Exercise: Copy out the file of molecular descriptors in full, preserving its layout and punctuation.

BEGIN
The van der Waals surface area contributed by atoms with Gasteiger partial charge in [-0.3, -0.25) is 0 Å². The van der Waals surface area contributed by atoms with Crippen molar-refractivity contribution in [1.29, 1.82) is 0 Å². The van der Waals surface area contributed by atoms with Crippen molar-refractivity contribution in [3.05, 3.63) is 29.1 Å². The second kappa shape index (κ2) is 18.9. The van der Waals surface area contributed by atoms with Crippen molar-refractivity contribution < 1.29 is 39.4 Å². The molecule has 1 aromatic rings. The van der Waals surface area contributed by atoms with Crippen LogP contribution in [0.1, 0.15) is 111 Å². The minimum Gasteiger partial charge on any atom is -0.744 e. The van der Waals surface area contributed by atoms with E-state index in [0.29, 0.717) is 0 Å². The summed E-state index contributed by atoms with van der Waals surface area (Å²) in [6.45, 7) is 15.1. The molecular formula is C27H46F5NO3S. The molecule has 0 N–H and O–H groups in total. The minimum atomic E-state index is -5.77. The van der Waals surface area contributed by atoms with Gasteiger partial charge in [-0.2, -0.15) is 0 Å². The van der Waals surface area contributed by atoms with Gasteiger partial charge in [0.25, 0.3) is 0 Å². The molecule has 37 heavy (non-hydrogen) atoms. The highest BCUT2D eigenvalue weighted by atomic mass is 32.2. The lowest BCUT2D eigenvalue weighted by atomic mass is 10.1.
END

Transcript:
The van der Waals surface area contributed by atoms with Gasteiger partial charge in [-0.3, -0.25) is 0 Å². The van der Waals surface area contributed by atoms with Crippen molar-refractivity contribution in [1.29, 1.82) is 0 Å². The van der Waals surface area contributed by atoms with Crippen molar-refractivity contribution in [3.05, 3.63) is 29.1 Å². The second kappa shape index (κ2) is 18.9. The van der Waals surface area contributed by atoms with Crippen molar-refractivity contribution < 1.29 is 39.4 Å². The molecule has 1 aromatic rings. The van der Waals surface area contributed by atoms with Crippen LogP contribution in [0.1, 0.15) is 111 Å². The minimum Gasteiger partial charge on any atom is -0.744 e. The van der Waals surface area contributed by atoms with E-state index in [0.29, 0.717) is 0 Å². The summed E-state index contributed by atoms with van der Waals surface area (Å²) in [6.45, 7) is 15.1. The molecular formula is C27H46F5NO3S. The molecule has 0 N–H and O–H groups in total. The minimum atomic E-state index is -5.77. The van der Waals surface area contributed by atoms with Gasteiger partial charge in [-0.2, -0.15) is 0 Å². The van der Waals surface area contributed by atoms with Gasteiger partial charge in [0.25, 0.3) is 0 Å². The molecule has 37 heavy (non-hydrogen) atoms. The highest BCUT2D eigenvalue weighted by atomic mass is 32.2. The lowest BCUT2D eigenvalue weighted by atomic mass is 10.1.